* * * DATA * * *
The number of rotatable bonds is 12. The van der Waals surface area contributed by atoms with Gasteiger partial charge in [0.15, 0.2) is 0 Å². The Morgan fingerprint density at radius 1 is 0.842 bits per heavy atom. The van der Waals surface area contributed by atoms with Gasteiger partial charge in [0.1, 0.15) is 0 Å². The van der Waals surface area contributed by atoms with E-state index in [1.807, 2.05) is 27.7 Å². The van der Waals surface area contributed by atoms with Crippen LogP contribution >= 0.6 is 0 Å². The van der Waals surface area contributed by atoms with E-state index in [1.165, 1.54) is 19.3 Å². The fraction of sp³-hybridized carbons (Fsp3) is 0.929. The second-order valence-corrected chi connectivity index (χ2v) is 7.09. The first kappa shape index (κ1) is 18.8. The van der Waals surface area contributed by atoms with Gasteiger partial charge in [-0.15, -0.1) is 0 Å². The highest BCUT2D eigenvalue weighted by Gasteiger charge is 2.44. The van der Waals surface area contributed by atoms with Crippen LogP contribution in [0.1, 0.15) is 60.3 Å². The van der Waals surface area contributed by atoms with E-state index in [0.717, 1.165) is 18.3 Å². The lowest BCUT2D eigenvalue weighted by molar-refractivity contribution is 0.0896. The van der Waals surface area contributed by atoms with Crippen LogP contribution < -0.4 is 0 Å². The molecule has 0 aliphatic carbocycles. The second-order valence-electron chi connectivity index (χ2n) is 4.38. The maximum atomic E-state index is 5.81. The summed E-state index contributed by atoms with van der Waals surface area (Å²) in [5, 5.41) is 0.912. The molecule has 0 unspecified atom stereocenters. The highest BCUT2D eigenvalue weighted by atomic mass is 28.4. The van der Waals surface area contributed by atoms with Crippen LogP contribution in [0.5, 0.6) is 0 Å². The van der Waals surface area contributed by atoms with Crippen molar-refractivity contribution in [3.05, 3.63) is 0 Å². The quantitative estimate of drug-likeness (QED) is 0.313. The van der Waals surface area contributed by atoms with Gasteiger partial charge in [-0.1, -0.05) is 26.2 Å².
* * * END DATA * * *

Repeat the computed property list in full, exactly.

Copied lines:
The number of rotatable bonds is 12. The van der Waals surface area contributed by atoms with Gasteiger partial charge in [0.15, 0.2) is 0 Å². The Morgan fingerprint density at radius 1 is 0.842 bits per heavy atom. The van der Waals surface area contributed by atoms with Gasteiger partial charge in [0.1, 0.15) is 0 Å². The van der Waals surface area contributed by atoms with E-state index in [1.807, 2.05) is 27.7 Å². The van der Waals surface area contributed by atoms with Crippen LogP contribution >= 0.6 is 0 Å². The van der Waals surface area contributed by atoms with E-state index in [1.165, 1.54) is 19.3 Å². The fraction of sp³-hybridized carbons (Fsp3) is 0.929. The second-order valence-corrected chi connectivity index (χ2v) is 7.09. The first kappa shape index (κ1) is 18.8. The van der Waals surface area contributed by atoms with Gasteiger partial charge in [-0.15, -0.1) is 0 Å². The highest BCUT2D eigenvalue weighted by Gasteiger charge is 2.44. The van der Waals surface area contributed by atoms with Crippen LogP contribution in [0.1, 0.15) is 60.3 Å². The van der Waals surface area contributed by atoms with E-state index in [0.717, 1.165) is 18.3 Å². The lowest BCUT2D eigenvalue weighted by molar-refractivity contribution is 0.0896. The van der Waals surface area contributed by atoms with Crippen LogP contribution < -0.4 is 0 Å². The molecule has 0 aliphatic carbocycles. The second-order valence-electron chi connectivity index (χ2n) is 4.38. The maximum atomic E-state index is 5.81. The summed E-state index contributed by atoms with van der Waals surface area (Å²) in [5, 5.41) is 0.912. The molecule has 0 unspecified atom stereocenters. The highest BCUT2D eigenvalue weighted by atomic mass is 28.4. The van der Waals surface area contributed by atoms with Crippen LogP contribution in [0.5, 0.6) is 0 Å². The van der Waals surface area contributed by atoms with Crippen molar-refractivity contribution in [3.05, 3.63) is 0 Å². The quantitative estimate of drug-likeness (QED) is 0.313. The van der Waals surface area contributed by atoms with Gasteiger partial charge in [-0.1, -0.05) is 26.2 Å².